In addition to a shortage of health care providers, Alabama’s hospitals are struggling on the business side due to the convoluted structure of insurance.

Ryan Kelly, executive director of the Alabama Rural Health Association, says one issue is hospitals not being paid for every service they provide.

“Someone might come in with chest pain, and their left arm is tingling, so they're running every protocol for a heart attack. They're running every test possible, and then it just turns out that they have a stomach ulcer or something like that. They still ran all the tests, but a select insurance company may down code that from like a level three to a level one because it was a non-issue. But the hospitals still spend all their resources, all their time, just to make sure that it wasn't," Kelly told 1819 News. But they're still not going to be paid.”

Aside from not paying for all services rendered, Kelly says it is common for insurance companies to deny claims entirely.

“Insurance companies are playing way too many games when it comes to accepting claims or denying claims, which then means that the hospital or the clinic has to go through the process of appealing the denial," he outlined. "And most of the time, the providers end up winning those.”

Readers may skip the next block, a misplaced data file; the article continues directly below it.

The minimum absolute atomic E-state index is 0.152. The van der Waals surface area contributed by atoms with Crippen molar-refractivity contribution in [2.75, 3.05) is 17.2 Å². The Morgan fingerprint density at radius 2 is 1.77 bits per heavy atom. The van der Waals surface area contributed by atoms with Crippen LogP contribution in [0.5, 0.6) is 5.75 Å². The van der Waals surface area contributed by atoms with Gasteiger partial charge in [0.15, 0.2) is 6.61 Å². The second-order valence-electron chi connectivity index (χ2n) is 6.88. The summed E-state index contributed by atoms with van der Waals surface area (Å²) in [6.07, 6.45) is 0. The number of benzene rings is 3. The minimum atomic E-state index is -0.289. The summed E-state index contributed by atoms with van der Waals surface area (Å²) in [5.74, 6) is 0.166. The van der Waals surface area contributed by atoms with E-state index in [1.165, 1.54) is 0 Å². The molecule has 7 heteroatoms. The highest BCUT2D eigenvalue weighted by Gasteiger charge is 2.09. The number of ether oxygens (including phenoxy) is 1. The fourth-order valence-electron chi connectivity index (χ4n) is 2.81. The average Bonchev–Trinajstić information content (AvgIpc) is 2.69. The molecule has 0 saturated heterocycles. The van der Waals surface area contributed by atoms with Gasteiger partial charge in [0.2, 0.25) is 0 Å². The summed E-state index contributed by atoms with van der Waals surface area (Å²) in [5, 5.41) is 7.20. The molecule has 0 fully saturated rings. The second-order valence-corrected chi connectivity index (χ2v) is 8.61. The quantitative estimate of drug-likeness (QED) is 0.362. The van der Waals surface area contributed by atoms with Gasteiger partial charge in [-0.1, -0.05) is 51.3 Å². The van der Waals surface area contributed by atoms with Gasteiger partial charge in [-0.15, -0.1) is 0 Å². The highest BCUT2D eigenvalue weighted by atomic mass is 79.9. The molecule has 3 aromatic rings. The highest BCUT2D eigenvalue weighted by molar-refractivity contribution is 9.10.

According to Kelly, the percentage lost on claims ranges from “a couple of percentage points up to twenty percent."

"Some hospitals, honestly, especially the smaller ones, don’t even know how much they lose,” he added.

Hospitals’ razor-thin profit margins make even small losses significant.

Kelly says this contributes to rural hospital closures and makes “the value proposition of owning and running hospitals very limited.” Even “the non-profit hospitals still struggle to maintain even just a steady cash flow.”

The problem, according to Kelly, is not Medicaid. He says hospitals are struggling both in states “that have and have not expanded Medicaid.”

Kelly added that “everyone would love” a cash payment hospital system or “hybrid models that could use insurance on catastrophic care but still pay cash for everything under that."

"[T]hat’s a great model," he said. "I think it works really well.”

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